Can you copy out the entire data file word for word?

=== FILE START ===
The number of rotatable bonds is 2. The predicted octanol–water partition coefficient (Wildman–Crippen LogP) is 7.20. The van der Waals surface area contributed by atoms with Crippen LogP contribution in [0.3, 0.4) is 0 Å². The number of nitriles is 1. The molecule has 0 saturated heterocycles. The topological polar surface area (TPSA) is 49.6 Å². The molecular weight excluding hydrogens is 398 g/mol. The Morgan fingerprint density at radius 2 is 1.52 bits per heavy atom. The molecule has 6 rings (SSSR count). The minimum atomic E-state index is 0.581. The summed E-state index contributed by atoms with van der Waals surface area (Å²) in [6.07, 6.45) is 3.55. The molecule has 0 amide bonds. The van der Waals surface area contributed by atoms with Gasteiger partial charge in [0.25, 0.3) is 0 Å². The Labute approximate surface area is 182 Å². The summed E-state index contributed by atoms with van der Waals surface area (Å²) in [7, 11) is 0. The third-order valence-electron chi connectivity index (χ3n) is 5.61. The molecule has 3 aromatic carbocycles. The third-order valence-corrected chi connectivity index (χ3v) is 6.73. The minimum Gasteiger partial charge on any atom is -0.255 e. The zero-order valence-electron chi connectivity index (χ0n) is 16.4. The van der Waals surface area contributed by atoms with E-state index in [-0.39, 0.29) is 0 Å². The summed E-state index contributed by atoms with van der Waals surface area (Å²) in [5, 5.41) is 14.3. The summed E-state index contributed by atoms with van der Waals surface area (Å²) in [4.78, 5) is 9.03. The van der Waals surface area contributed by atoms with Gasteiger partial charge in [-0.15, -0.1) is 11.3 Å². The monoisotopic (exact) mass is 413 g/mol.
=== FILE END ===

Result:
The number of rotatable bonds is 2. The predicted octanol–water partition coefficient (Wildman–Crippen LogP) is 7.20. The van der Waals surface area contributed by atoms with Crippen LogP contribution in [0.3, 0.4) is 0 Å². The number of nitriles is 1. The molecule has 0 saturated heterocycles. The topological polar surface area (TPSA) is 49.6 Å². The molecular weight excluding hydrogens is 398 g/mol. The Morgan fingerprint density at radius 2 is 1.52 bits per heavy atom. The molecule has 6 rings (SSSR count). The minimum atomic E-state index is 0.581. The summed E-state index contributed by atoms with van der Waals surface area (Å²) in [6.07, 6.45) is 3.55. The molecule has 0 amide bonds. The van der Waals surface area contributed by atoms with Gasteiger partial charge in [0.25, 0.3) is 0 Å². The Labute approximate surface area is 182 Å². The summed E-state index contributed by atoms with van der Waals surface area (Å²) in [7, 11) is 0. The third-order valence-electron chi connectivity index (χ3n) is 5.61. The molecule has 3 aromatic carbocycles. The third-order valence-corrected chi connectivity index (χ3v) is 6.73. The minimum Gasteiger partial charge on any atom is -0.255 e. The zero-order valence-electron chi connectivity index (χ0n) is 16.4. The van der Waals surface area contributed by atoms with E-state index in [-0.39, 0.29) is 0 Å². The summed E-state index contributed by atoms with van der Waals surface area (Å²) in [5, 5.41) is 14.3. The summed E-state index contributed by atoms with van der Waals surface area (Å²) in [4.78, 5) is 9.03. The van der Waals surface area contributed by atoms with Gasteiger partial charge in [-0.15, -0.1) is 11.3 Å². The monoisotopic (exact) mass is 413 g/mol.